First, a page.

September 2010  
UpWrite Press Writing eTips

A Busy August

We hope your August was great. The UpWrite Press staff had a great month, but it was a busy one. As a result, our eTips ran behind. This month we’re catching up by including the August “Word Pair” and the “Writers’ Forum” responses in this issue of eTips. We hope you enjoy the additional content.

Technical Writing

The purpose of technical writing is to accurately convey complex information that your reader needs to complete a project or task. Here are a few tips for creating effective technical writing.

  • Avoid confusing, loaded, or ambiguous words. Produce precise, objective text, avoiding any uncertain language. Make sure each word is important to your message and leaves no room for doubt or confusion.
  • Know your audience. Is your reader knowledgeable about your subject, or completely new to the ideas you are presenting? This will make a difference in how deeply you go into the topic and the language you use to do so. That leads us to our next point…
  • Avoid jargon whenever possible. If you must use technical language, be sure to define the terms for anyone who might be unfamiliar with them.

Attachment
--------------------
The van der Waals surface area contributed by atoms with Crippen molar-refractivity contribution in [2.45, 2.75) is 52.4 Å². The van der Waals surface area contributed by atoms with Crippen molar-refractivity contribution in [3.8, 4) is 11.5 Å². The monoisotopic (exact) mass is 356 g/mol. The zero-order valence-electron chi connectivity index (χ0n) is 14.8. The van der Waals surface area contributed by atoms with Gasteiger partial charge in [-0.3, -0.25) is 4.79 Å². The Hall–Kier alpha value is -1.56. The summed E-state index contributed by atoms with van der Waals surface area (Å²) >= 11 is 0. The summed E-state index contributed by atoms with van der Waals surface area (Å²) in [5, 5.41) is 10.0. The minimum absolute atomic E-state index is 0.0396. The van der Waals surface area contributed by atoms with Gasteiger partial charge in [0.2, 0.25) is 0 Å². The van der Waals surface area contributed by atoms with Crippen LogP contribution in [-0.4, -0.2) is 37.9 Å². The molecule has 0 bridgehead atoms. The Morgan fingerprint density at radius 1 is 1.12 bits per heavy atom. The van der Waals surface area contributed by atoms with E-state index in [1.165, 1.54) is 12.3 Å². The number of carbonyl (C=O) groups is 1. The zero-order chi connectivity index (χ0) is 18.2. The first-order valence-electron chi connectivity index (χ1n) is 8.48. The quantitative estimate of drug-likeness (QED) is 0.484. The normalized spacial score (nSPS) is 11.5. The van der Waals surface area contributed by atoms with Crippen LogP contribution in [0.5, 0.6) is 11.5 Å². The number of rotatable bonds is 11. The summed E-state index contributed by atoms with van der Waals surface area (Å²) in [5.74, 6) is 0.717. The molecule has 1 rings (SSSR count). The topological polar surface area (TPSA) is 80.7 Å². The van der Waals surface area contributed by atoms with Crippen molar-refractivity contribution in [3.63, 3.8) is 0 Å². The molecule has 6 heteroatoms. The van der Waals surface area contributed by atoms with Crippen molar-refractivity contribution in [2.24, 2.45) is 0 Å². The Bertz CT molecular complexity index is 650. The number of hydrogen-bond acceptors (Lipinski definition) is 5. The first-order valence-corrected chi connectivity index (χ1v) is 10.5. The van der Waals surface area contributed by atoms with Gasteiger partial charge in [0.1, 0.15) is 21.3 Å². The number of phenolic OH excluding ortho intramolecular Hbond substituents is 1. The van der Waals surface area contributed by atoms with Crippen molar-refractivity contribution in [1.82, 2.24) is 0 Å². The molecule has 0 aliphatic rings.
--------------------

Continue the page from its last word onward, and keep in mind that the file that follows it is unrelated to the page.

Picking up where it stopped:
• Be concise. Shorten long passages and replace wordy phrases with single terms whenever possible. Avoid unnecessary repetition of words or ideas, and use brief, clear sentences.
  • Be aware of diversity. Your audience will probably comprise a variety of readers with an assortment of cultural backgrounds, so keep your language generally accessible.

Also remember that technical writing, while designed to present information in a clear, businesslike manner, doesn’t have to be dry and boring. Use active verbs and vary your sentence style and length to keep the reader’s interest and infuse life into your information.